Not too many folks know that the famous Unsinkable Molly Brown is a Hannibal, Missouri native. She is best known as a survivor of the Titanic, but she was much more than what's been portrayed in Hollywood pictures. Hannibal History Museum operators Ken and Lisa Marks have released a new book about the pioneer woman's activism and it gives more insight to who this laid back, yet determined Midwestern woman really was.
Q What did you learn when you started researching this book?
A The focus of our book was something that no one had ever explored before and that was, what happened in Hannibal during Margaret's childhood that would have prepared her for this amazing life that she would lead. What were her experiences that would help shape her moral code and the things she was passionate about throughout her life? - Lisa Marks
Q The other key to this book was to show she was more than the Titanic. More than just a survivor of a famous shipwreck. What was the biggest piece of information about her that you put out about her that shows she's much more?
A When you understand the history of — the literally decades — of her life spent championing the rights of women and children, and workers rights … she was fighting for the working man. She's battling her husband who's a capitalist and she's working for the labor movement. She had this very progressive agenda and really felt very strongly that was what her life's work was. As a woman at the turn of the century into the 1920s, that was just unheard of. - Lisa Marks
Q Were you able to discover her personality as you researched and dug this stuff up?
A The thing about Margaret that wasn't surprising necessarily to us, but we think would cause a shift in a way other people would understand her, is that Margaret was a political activist as soon as she could afford to be one. As soon as she was in a position of leverage, which only comes back in those days as money. When the family was able to receive that money, she almost from the beginning, saw it as a way of doing good. - Ken Marks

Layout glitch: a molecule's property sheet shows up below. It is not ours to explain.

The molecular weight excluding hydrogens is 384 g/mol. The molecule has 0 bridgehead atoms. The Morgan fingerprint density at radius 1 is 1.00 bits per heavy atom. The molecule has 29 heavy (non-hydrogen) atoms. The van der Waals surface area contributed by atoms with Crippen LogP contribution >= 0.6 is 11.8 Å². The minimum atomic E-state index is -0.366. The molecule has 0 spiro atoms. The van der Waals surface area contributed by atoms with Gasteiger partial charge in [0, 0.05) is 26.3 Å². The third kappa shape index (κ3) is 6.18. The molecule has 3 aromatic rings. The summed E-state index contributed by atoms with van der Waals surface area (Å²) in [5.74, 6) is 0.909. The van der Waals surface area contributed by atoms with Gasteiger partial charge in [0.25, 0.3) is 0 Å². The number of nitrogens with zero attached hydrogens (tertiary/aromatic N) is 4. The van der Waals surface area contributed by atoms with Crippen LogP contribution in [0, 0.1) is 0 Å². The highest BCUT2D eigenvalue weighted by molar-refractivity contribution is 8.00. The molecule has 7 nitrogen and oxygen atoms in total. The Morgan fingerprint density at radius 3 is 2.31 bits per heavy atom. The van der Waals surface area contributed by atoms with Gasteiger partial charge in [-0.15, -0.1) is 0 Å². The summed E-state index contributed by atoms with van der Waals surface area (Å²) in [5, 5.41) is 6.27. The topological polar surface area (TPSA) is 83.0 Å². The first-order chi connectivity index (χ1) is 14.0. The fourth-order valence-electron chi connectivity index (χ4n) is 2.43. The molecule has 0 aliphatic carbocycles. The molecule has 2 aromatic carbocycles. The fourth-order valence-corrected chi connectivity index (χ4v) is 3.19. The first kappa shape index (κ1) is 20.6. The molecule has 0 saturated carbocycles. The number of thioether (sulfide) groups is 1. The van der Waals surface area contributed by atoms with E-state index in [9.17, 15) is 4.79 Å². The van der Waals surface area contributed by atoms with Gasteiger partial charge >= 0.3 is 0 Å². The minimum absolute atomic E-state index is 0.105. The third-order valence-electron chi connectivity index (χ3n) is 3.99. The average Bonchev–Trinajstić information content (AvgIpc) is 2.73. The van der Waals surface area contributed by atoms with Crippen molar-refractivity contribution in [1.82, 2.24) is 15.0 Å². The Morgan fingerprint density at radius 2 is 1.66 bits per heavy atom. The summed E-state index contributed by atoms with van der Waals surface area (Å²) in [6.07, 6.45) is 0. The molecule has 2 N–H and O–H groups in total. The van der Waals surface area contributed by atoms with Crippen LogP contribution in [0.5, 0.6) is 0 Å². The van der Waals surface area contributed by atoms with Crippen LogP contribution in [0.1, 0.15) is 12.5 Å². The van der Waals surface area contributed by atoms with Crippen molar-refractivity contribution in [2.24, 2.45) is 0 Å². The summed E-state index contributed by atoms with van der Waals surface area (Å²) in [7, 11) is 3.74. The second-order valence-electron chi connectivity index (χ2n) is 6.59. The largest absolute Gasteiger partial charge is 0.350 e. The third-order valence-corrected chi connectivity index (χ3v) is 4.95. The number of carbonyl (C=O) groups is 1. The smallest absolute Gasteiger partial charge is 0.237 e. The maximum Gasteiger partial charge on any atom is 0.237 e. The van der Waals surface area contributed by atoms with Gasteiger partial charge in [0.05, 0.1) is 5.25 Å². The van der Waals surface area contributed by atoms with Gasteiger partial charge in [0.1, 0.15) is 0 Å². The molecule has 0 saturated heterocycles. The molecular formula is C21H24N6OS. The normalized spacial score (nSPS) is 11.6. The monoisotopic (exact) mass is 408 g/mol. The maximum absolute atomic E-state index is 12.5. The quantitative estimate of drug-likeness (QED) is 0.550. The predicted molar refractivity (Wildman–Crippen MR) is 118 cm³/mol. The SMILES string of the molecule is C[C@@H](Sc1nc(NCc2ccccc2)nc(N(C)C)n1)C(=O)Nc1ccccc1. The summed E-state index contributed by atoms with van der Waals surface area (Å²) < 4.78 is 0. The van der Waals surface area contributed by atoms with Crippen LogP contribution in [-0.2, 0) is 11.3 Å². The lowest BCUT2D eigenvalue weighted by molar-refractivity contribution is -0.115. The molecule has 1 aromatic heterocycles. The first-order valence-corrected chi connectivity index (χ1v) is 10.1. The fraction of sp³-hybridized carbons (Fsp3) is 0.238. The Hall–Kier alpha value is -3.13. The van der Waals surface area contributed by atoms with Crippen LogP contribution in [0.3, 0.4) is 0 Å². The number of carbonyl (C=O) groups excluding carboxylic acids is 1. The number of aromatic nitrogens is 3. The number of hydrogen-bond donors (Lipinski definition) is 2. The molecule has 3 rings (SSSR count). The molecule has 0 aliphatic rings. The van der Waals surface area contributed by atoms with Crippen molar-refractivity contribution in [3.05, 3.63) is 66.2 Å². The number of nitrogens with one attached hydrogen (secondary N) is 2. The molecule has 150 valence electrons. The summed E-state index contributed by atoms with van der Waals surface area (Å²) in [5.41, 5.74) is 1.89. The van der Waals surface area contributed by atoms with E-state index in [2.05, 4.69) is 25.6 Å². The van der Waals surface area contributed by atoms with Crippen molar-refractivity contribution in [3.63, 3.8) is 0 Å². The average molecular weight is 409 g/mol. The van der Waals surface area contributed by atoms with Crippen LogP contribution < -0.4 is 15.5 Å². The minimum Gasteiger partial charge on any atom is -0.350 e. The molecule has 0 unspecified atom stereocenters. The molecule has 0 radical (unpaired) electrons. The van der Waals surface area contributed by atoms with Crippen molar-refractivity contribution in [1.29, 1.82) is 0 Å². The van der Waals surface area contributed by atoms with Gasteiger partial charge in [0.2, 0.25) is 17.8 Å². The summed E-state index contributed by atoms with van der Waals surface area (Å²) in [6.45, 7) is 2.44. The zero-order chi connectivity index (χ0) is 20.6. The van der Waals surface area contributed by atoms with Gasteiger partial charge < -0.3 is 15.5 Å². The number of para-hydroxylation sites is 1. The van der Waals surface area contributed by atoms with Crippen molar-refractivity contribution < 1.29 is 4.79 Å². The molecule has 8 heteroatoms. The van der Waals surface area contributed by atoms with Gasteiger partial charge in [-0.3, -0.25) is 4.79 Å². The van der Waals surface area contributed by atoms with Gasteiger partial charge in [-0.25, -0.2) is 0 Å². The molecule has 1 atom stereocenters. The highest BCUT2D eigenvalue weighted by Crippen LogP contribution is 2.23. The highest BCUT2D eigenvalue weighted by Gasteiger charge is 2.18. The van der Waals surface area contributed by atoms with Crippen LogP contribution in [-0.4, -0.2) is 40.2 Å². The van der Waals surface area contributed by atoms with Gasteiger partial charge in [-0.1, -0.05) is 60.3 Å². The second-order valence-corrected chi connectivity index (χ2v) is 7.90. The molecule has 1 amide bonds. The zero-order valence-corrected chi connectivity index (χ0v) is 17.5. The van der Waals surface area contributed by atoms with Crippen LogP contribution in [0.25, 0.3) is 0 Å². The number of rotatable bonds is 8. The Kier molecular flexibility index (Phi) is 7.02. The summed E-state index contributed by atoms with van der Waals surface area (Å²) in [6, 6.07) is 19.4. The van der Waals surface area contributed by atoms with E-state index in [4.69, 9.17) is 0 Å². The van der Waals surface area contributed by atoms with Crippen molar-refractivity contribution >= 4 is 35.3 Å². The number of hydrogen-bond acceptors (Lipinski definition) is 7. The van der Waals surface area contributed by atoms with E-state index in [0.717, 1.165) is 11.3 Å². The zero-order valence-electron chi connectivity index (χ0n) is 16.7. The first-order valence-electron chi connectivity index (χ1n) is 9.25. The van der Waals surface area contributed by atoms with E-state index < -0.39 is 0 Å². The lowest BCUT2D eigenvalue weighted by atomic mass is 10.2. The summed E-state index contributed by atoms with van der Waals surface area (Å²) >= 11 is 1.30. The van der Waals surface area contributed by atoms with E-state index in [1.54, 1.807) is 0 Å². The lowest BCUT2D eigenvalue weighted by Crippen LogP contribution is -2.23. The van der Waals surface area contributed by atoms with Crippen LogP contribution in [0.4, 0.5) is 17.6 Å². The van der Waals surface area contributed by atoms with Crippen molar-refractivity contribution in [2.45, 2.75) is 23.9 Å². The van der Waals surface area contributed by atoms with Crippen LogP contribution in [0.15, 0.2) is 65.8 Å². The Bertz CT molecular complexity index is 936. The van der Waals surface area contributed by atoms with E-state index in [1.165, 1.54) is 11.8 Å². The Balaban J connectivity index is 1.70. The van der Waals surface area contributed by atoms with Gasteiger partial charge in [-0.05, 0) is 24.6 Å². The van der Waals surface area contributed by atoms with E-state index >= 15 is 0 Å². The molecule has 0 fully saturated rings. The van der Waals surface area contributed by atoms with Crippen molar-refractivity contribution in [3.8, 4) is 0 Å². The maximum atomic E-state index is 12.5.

Q She clearly had a Midwestern gruff/casualness to herself. Is that what made her so appealing to people in a way?
A I don't think anybody ever hated her. I think they admired her. I think they were taken. But she won people over. If they came in with any preconceived notions of who she was, maybe they would misconstrue things, but when they met her they fell in love with her. Because she was well-celebrated throughout her life. I'm not seeing any negative press against her. There was a lot of gossip and scandal, but it was never anything that she was somehow really frowned upon. - Lisa Marks
Page 2 of 2 - Q Certainly there were people who thought, "What is this woman doing?"
A She got to the point where she was in the right group to do that. I think that's part of the reason she left Denver and went to Newport. Because when she really started paling around with the Astors, and the Vanderbilts, and the Rockefellers — the women in that upper society were allowed freedoms that every other woman in the Victorian era was not. She was a leader, but it wasn't so out of line that she wasn't the only one. - Lisa Marks.
Q Who captures Molly better in film? Debbie Reynolds or Kathy Bates?
A I don't think either one of them are even close. I don't think either one have anything resembling Molly Brown at all. Not the real Molly Brown. Molly was kind of small person, she wasn't very tall. She wasn't very large. I think James Cameron fell into the trap of she was this Midwestern girl from the hicks. That was not who she was. - Lisa Marks
A I don think Kathy got closer than anyone else because of her matter of speech and her matter of frankness. - Ken Marks